Proteomic responses to progressive dehydration stress in leaves of chickpea seedlings

Saeedreza Vessal, Mohammad Arefian, Kadambot H.M. Siddique

Research output: Contribution to journalArticlepeer-review

3 Citations (Scopus)


BACKGROUND: Chickpea is an important food legume crop with high protein levels that is widely grown in rainfed areas prone to drought stress. Using an integrated approach, we describe the relative changes in some physiological parameters and the proteome of a drought-tolerant (MCC537, T) and drought-sensitive (MCC806, S) chickpea genotype. RESULTS: Under progressive dehydration stress, the T genotype relied on a higher relative leaf water content after 3 and 5 d (69.7 and 49.3%) than the S genotype (59.7 and 40.3%) to maintain photosynthetic activities and improve endurance under stress. This may have been facilitated by greater proline accumulation in the T genotype than the S genotype (14.3 and 11.1 μmol g- 1 FW at 5 d, respectively). Moreover, the T genotype had less electrolyte leakage and lower malondialdehyde contents than the S genotype under dehydration stress, indicating greater membrane stability and thus greater dehydration tolerance. The proteomic analysis further confirmed that, in response to dehydration, the T genotype activated more proteins related to photosynthesis, stress response, protein synthesis and degradation, and gene transcription and signaling than the S genotype. Of the time-point dependent proteins, the largest difference in protein abundance occurred at 5 d, with 29 spots increasing in the T genotype and 30 spots decreasing in the S genotype. Some of the identified proteins-including RuBisCo, ATP synthase, carbonic anhydrase, psbP domain-containing protein, L-ascorbate peroxidase, 6-phosphogluconate dehydrogenase, elongation factor Tu, zinc metalloprotease FTSH 2, ribonucleoproteins and auxin-binding protein-may play a functional role in drought tolerance in chickpea. CONCLUSIONS: This study highlights the significance of genotype- and time-specific proteins associated with dehydration stress and identifies potential resources for molecular drought tolerance improvement in chickpea.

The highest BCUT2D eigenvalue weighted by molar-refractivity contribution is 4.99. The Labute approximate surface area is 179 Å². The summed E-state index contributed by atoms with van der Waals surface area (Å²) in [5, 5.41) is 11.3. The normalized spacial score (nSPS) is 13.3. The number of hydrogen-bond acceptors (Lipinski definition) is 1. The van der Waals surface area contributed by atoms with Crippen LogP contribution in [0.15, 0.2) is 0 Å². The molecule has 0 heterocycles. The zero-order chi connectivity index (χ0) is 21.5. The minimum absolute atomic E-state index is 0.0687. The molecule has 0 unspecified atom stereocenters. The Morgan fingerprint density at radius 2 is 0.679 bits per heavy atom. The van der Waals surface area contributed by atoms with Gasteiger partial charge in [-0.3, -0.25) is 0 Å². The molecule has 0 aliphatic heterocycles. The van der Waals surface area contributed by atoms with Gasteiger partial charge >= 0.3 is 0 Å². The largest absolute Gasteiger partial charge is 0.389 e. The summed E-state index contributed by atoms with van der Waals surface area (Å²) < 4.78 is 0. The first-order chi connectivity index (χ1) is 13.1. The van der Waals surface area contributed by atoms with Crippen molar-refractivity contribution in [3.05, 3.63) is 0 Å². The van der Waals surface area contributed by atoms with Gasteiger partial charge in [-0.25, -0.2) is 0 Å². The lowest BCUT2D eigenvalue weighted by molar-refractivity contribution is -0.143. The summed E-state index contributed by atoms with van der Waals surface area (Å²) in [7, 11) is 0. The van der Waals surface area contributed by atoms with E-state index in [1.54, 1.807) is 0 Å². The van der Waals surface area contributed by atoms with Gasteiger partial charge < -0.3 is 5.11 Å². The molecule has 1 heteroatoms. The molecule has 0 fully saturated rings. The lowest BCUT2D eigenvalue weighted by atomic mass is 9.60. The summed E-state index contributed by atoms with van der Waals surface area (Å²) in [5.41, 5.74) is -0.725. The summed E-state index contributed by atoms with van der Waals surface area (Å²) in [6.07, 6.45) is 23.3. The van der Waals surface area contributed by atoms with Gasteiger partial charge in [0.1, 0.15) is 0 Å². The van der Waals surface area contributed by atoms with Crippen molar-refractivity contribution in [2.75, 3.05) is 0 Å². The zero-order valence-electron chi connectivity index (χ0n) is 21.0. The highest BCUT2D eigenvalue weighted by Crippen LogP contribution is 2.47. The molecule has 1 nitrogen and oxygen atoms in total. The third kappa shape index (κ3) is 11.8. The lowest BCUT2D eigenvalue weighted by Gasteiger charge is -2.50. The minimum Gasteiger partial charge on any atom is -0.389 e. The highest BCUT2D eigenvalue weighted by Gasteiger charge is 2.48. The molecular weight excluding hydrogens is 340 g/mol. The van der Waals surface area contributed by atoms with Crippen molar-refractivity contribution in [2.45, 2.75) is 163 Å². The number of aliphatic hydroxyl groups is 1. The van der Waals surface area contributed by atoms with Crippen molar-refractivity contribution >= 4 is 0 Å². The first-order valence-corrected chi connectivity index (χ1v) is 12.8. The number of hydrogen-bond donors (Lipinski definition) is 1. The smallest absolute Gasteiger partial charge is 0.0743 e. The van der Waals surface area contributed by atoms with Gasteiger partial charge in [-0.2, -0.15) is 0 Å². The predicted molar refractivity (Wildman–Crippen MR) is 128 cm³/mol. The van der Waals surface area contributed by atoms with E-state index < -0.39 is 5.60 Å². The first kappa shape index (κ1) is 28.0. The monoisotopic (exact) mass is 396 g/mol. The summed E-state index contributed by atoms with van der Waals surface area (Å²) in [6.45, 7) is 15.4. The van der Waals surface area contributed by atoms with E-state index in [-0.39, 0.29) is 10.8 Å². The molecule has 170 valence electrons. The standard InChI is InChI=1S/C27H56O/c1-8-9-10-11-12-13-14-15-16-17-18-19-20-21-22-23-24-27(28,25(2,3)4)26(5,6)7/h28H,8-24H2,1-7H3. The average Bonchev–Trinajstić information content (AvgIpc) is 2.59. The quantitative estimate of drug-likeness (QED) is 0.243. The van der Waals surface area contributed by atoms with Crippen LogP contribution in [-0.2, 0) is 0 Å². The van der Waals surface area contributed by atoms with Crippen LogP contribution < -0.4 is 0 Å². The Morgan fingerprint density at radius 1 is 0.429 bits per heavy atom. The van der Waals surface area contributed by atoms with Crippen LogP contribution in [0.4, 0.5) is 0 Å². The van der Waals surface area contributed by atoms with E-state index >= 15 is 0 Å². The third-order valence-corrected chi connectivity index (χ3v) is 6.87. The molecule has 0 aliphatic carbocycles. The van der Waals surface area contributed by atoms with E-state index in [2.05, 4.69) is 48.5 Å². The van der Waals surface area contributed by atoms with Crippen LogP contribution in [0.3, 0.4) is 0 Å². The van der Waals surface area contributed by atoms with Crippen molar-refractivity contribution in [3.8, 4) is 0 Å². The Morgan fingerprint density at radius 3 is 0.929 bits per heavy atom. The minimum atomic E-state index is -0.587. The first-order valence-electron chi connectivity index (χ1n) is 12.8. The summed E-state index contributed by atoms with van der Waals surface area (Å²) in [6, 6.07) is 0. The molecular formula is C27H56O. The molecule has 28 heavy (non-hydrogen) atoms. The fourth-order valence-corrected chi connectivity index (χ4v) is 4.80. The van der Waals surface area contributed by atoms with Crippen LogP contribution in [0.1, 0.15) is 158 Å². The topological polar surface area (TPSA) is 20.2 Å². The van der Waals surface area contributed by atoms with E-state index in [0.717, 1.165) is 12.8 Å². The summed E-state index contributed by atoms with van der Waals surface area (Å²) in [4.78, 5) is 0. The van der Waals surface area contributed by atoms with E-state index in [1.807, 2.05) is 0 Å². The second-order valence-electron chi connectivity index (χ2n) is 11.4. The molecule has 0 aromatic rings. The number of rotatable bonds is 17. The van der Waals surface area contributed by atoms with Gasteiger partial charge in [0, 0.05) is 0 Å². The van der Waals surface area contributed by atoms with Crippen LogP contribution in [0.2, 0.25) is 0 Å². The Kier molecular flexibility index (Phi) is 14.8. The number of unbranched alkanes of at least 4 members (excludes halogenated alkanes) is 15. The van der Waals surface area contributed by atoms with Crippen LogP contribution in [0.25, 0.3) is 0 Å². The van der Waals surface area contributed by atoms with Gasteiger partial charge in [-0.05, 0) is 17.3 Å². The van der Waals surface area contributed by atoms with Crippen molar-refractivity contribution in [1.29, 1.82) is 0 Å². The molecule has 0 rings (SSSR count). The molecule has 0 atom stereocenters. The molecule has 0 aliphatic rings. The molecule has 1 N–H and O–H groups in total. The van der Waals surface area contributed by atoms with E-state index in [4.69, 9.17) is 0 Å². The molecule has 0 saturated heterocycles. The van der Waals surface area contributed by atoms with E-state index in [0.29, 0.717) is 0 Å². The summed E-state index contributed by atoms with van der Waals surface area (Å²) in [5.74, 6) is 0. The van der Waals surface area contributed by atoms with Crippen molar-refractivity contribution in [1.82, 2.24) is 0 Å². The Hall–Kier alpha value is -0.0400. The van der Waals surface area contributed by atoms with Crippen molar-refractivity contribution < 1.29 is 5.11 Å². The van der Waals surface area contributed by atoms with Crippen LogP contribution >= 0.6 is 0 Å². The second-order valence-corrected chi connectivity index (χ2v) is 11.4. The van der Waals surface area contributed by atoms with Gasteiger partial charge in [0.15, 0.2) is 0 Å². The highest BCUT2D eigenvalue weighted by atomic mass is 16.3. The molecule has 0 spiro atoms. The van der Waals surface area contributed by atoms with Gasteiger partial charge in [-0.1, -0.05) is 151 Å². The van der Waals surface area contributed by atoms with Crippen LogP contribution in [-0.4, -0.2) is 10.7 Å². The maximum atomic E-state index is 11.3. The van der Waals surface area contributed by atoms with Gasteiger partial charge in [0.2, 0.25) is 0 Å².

Original languageEnglish
Number of pages1
JournalBMC Genomics
Issue number1
Publication statusPublished - 29 Jul 2020


Dive into the research topics of 'Proteomic responses to progressive dehydration stress in leaves of chickpea seedlings'. Together they form a unique fingerprint.

Cite this